Cowboy Bebop: The Movie Newbie Review
The Bebop crew goes cinematic.
“We don’t protect or serve, this is strictly business.”
And yet the Cowboy Bebop crew get to play the heroes in the 2001 stand-alone film Cowboy Bebop: The Movie. Directed by Shinichiō Watanabe, based off of Hajime Yatate’s original series, Watanabe created a film that doesn’t alienate original fans, but that newcomers could enjoy as well. Sure, this means new opening credits and abbreviated backstories, but the characters are all the same and, most crucially, the tone hasn’t changed at all. There is still a roguish air to the story, and the atmosphere often trumps the script, which is fine considering it’s so lush and intriguing.
What does work monumentally in the film’s favor is that it gets to flesh out its villain, rather than trying to cram in a motive, characterization and backstory into under 30 minutes. The villain of the film is Vincent Volaju, who had been believed to be killed in the Titan War. Instead, he was the lone survivor of a test involving a pathogen that he plans to release onto the entire city, as he was immunized with a test vaccine. Due to these tests he suffers from hallucinations and his inability to tells dreams from reality has driven him insane. He’s disconnected from reality, and only has one real human connection in the form of Elektra, another new character for the movie who aids Spike and co. in capturing Vincent. His plan involved releasing the pathogen in jack-o-lantern balloons, as city patrons would all be corralling in the streets to watch the Halloween parade. The Bebop crew must race against time in order to stop Vincent, and find a way in releasing the cure to the citizens below which involves some weather doctoring.
For the bite sized, cinematic treasures that we know the Cowboy Bebop universe to be, the film, running at two hours, is much more content than we’re used to. Still, it gives time to flesh out the narrative, and raise the stakes so that by the ending scene, the fight between Spike and Vincent lands hard. Sure, it seemed at first that the film ended a little abruptly, but it just shows that the series is still comfortable ending an installment when there is simply no more story to tell.
So, as you can tell, I definitely enjoyed the film, but there were parts that were eye roll inducing, and parts that didn’t quite sit as well with me as I’d hoped.
- The treatment of Faye was far from awesome. Like, really, really, annoying and sexually exploitative…again. Faye is such a great character that the films utilization of her seemed wasteful. She’s captured by Vincent, who forcefully kisses her as she’s passing out from the released pathogen. Later, while she’s laying on the ground, he cuts open her shirt, with no real purpose other than for the director to get a shot at her breasts. Her character/outfit has always been one of the more cringe worthy aspects of the show, but in the movie it was even worse.
- Where on earth were Ed and Jet? The film started out so great with Jet telling Spike that he’s all impulse and instinct after a small bounty put a woman’s life in risk. These distinctions between the two characters have always made their partnership intriguing, and you’d think the film could have managed to have Jet do more than simply gather information. It’s better than Ed however, who seems to have nothing to do.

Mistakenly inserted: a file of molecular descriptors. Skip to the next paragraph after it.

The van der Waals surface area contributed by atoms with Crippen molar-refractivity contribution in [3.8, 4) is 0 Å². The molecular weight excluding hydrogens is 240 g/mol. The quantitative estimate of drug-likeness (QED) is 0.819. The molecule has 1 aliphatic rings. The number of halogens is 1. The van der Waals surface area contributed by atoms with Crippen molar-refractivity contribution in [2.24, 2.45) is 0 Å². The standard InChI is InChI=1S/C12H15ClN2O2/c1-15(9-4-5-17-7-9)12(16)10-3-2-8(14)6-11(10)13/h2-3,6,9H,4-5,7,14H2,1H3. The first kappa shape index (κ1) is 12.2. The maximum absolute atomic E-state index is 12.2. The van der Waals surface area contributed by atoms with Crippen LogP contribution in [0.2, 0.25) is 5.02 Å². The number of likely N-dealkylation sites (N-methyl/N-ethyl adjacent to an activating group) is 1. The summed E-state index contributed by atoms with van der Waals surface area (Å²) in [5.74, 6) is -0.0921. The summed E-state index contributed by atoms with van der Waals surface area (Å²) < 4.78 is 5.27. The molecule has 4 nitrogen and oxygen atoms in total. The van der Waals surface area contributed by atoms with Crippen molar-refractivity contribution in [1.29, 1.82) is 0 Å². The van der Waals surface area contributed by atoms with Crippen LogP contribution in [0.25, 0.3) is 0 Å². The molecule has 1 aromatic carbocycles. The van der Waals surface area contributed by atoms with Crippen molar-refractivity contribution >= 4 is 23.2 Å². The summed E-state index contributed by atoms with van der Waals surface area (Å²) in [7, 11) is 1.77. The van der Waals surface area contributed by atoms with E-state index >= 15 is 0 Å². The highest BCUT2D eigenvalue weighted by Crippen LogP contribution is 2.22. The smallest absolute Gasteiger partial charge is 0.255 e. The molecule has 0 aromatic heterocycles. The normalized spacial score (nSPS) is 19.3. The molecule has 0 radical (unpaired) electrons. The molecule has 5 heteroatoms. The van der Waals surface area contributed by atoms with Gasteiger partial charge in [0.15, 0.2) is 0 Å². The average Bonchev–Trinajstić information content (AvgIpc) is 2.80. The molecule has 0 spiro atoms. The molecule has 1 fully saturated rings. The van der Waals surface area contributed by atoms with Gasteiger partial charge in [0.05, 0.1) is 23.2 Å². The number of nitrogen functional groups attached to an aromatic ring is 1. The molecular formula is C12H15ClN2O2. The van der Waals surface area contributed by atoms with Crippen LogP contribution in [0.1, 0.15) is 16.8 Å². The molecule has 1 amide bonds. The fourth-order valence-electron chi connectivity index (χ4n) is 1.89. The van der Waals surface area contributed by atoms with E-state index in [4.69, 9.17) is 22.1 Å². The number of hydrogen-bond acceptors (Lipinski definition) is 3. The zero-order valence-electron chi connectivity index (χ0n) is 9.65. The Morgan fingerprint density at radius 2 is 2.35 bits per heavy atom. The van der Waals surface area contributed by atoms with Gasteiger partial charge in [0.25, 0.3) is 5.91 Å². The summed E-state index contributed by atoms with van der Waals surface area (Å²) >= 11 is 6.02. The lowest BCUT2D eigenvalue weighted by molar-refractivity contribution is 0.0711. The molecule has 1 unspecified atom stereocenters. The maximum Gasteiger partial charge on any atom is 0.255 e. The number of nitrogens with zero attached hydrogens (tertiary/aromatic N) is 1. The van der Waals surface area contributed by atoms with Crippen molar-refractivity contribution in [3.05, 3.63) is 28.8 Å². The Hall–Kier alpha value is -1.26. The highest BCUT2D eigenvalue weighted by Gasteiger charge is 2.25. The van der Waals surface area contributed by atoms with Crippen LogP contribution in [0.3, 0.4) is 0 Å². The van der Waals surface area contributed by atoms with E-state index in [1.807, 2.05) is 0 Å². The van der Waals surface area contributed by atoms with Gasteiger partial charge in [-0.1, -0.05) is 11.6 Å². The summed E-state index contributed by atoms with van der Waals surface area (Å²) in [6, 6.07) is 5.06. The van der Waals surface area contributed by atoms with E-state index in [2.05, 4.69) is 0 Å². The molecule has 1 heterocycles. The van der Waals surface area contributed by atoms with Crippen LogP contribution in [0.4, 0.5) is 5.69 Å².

- Spike Focus. Despite my annoyance at how the other original characters were handled, I was glad to see Spike get so much focus in the film, where it seems we learn more about him than we have in the 17 episodes leading up to my watching it. His scene in the cell with Elektra is particularly strong, and while he’s always worked as a mysterious figure in the series, it’s nice to see him get more depth. He starts the film by willingly putting other lives in danger just to catch one bounty, and ends it by trying to save an entire city, even if it means putting himself in danger.
- Stunning animation. The animation in the movie is ridiculous, so much so, that I’m wondering if it’s going to be jarring to go back to the series which had a rougher around the edges tone. The film had a bigger budget and it shows, with fluid action scenes, sweeping shots, and characters that are given sleeker, smoother looks. The ending fight scene between Vincent and Spike has a grand scale to it, surrounded by towering beams as the skyline bleeds behind them, turning them into shadowy silhouettes. It’s a beautifully constructed film.
- The train fight sequence and ending fight scene are cinematic and exciting. The one on the train between Spike and Vincent is particularly brutal. The one at the end on the clock tower is agile in the way it’s shot, with Spike and Vincent being worthy partners, and it’s shot with a quick, action film intensity, that makes you focus to keep up. If the only good parts of the film had been the action scenes and the animation, it almost would have been enough to tide fans over.
I think I might have ended up screwing with the appropriate placement of seeing the Cowboy Bebop movie, but it was totally worth it and a perfect watch for a gloomy Sunday night watch last weekend as myself and roommates were coming off of Halloween weekend shenanigans. Overall I greatly enjoyed the film and there was a lot that I wished the show had been able to emulate (mainly the animation, which is kind of unfair due to budgetary restraints). It plays into the canon of the show, and it allows the heroes (anti-heroes?) a moment to shine.
Allyson Johnson is a twenty something writer and a lover of film and all things pop culture. She’s a film and television enthusiast and critic over at TheYoungFolks.com who spends too much of her free time on Netflix. Her idols are Jo March, Illana Glazer, and Amy Poehler. Check her out at her twitter @AllysonAJ or at The Young Folks.
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